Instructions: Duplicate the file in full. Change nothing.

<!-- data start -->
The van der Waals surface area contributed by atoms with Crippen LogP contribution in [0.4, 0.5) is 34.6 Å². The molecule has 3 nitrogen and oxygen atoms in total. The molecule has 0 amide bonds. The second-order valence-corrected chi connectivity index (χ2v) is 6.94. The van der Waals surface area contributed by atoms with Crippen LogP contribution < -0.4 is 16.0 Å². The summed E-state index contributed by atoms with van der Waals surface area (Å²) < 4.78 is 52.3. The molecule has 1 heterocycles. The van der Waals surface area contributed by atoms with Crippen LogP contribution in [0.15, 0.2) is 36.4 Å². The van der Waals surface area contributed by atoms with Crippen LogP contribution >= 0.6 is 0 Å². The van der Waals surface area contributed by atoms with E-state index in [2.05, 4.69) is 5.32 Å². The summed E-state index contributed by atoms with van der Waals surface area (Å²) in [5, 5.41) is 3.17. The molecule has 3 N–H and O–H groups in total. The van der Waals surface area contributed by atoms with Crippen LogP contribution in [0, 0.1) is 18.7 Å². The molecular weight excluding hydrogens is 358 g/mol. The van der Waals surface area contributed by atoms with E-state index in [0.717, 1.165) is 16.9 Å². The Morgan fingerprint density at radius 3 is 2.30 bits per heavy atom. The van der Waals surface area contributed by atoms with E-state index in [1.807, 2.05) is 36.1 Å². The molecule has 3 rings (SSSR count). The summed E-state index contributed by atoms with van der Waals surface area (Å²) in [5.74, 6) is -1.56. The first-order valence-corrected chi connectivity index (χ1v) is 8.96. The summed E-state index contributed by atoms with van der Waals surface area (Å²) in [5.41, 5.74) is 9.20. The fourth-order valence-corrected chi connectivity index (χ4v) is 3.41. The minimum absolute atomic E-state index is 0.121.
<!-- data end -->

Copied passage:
The van der Waals surface area contributed by atoms with Crippen LogP contribution in [0.4, 0.5) is 34.6 Å². The molecule has 3 nitrogen and oxygen atoms in total. The molecule has 0 amide bonds. The second-order valence-corrected chi connectivity index (χ2v) is 6.94. The van der Waals surface area contributed by atoms with Crippen LogP contribution < -0.4 is 16.0 Å². The summed E-state index contributed by atoms with van der Waals surface area (Å²) < 4.78 is 52.3. The molecule has 1 heterocycles. The van der Waals surface area contributed by atoms with Crippen LogP contribution in [0.15, 0.2) is 36.4 Å². The van der Waals surface area contributed by atoms with Crippen LogP contribution >= 0.6 is 0 Å². The van der Waals surface area contributed by atoms with E-state index in [2.05, 4.69) is 5.32 Å². The summed E-state index contributed by atoms with van der Waals surface area (Å²) in [5, 5.41) is 3.17. The molecule has 3 N–H and O–H groups in total. The van der Waals surface area contributed by atoms with Crippen LogP contribution in [0, 0.1) is 18.7 Å². The molecular weight excluding hydrogens is 358 g/mol. The van der Waals surface area contributed by atoms with E-state index in [0.717, 1.165) is 16.9 Å². The Morgan fingerprint density at radius 3 is 2.30 bits per heavy atom. The van der Waals surface area contributed by atoms with E-state index in [1.807, 2.05) is 36.1 Å². The molecule has 3 rings (SSSR count). The summed E-state index contributed by atoms with van der Waals surface area (Å²) in [5.74, 6) is -1.56. The first-order valence-corrected chi connectivity index (χ1v) is 8.96. The summed E-state index contributed by atoms with van der Waals surface area (Å²) in [5.41, 5.74) is 9.20. The fourth-order valence-corrected chi connectivity index (χ4v) is 3.41. The minimum absolute atomic E-state index is 0.121.